From: If the U Fits: Expert Advice on Finding the Right College and Getting Accepted by Collegewise founder, Kevin McMullin
Update from Summer 2020: if you want to qualify for merit money, it’s essential to confirm with a school if they will require standardized testing to award it. While colleges have gone test optional for admission purposes, that doesn’t mean they have done so for merit money. This nuance is incredibly important to understand before you decide if to take standardized testing and/or if to send. Confirm with your individual schools on their websites.
Financial aid isn’t all cold, hard numbers and measuring costs of what your family can afford to pay. Financial aid offices have a lot of power to offer more generous packages to students they think are right for the school and are more likely to attend. Here are some quick tips:
Apply to colleges that may pay
One of the best ways to get more financial aid is to apply to plenty of “target” and “safety” schools. At a minimum, most colleges will offer financial aid that students qualify for. But the specific aid package offered—and whether or not that package is even more generous than what a student is eligible for—can have a lot to do with how badly the admissions office wants a student at that school.
If you’re a strong student who fits well with that college, the financial aid office may offer an award package that has more free money, with fewer loans or work-study components. If they’re not as interested, the opposite might be true.
If a school really wants a student, they can also offer a scholarship that has absolutely nothing to do with financial need. Financial aid offices earmark a certain percentage of money every year just to lure academically appealing students. This practice is called preferential packaging, and it’s not a dirty secret. Note the following from the financial aid office at Muhlenberg College in Allentown, PA:
"Preferential packaging means, simply, that the students a college would most like to enroll will receive the most advantageous financial aid packages. A preferential financial aid package includes a far greater percentage of grant aid than self-help (loans and work). Because they have discretion over how much grant aid they choose to award a student, a college can award a bigger grant to a student they would really like to enroll. In some cases, the total of grant from the college and the loans the student is entitled to may exceed the student’s financial need."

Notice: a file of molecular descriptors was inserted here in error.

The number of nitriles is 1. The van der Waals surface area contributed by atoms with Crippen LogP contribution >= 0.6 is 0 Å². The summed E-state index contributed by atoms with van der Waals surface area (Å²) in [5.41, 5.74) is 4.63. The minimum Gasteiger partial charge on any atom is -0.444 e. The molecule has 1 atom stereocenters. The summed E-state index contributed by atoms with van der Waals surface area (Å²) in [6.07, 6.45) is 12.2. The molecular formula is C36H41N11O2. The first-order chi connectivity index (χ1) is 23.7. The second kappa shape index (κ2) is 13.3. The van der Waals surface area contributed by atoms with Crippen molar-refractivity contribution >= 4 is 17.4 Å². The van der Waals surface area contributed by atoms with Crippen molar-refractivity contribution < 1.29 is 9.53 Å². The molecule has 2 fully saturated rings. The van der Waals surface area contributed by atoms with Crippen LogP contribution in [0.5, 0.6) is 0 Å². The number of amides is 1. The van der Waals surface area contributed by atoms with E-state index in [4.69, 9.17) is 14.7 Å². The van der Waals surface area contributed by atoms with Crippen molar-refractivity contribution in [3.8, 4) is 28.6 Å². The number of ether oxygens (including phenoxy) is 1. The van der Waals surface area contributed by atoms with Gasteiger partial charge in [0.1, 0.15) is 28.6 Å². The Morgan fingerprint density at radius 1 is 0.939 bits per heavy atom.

Rule of thumb
The simple rule of thumb: if you want more financial aid, apply to the schools most likely to accept you. Every year, Collegewise sees "B" and "C" students who get generous and unsolicited offers of aid from colleges. They do it by applying to plenty of target and safety schools that fit them well, and where they have a good chance of being admitted.
The better the fit between a student and a college, the more likely that school will entice a student to attend. Regardless of GPA, students can find target and safety schools offering potential scholarships. One former Collegewise student with a 2.8 GPA and an 18 on the ACT got a $6,000-per-year merit-based scholarship from Westminster College in Salt Lake City, UT.
Find a financial safety school, too
I often recommend that students pick a "financial safety school", one that they're sure they can get into and pay for—even if they get no financial aid.
If you apply to the right colleges, use the net price calculator (available on most colleges' websites), and file all of the appropriate forms, you probably won’t need a financial safety school. Still, it’s always good to have a fallback position when things don’t go as planned. If there’s one thing families have learned in recent economic times, it’s how fast financial situations can change.
If you’re not sure there are any schools you could afford without financial aid, take a look at the public universities in your state, ask your counselor which ones you have the best chance of being admitted to, and make one your financial safety school.
Remember, nobody is saying you necessarily have to go to your financial safety school. But it’s much better to at least have the option if things don’t work out as you expected them to.
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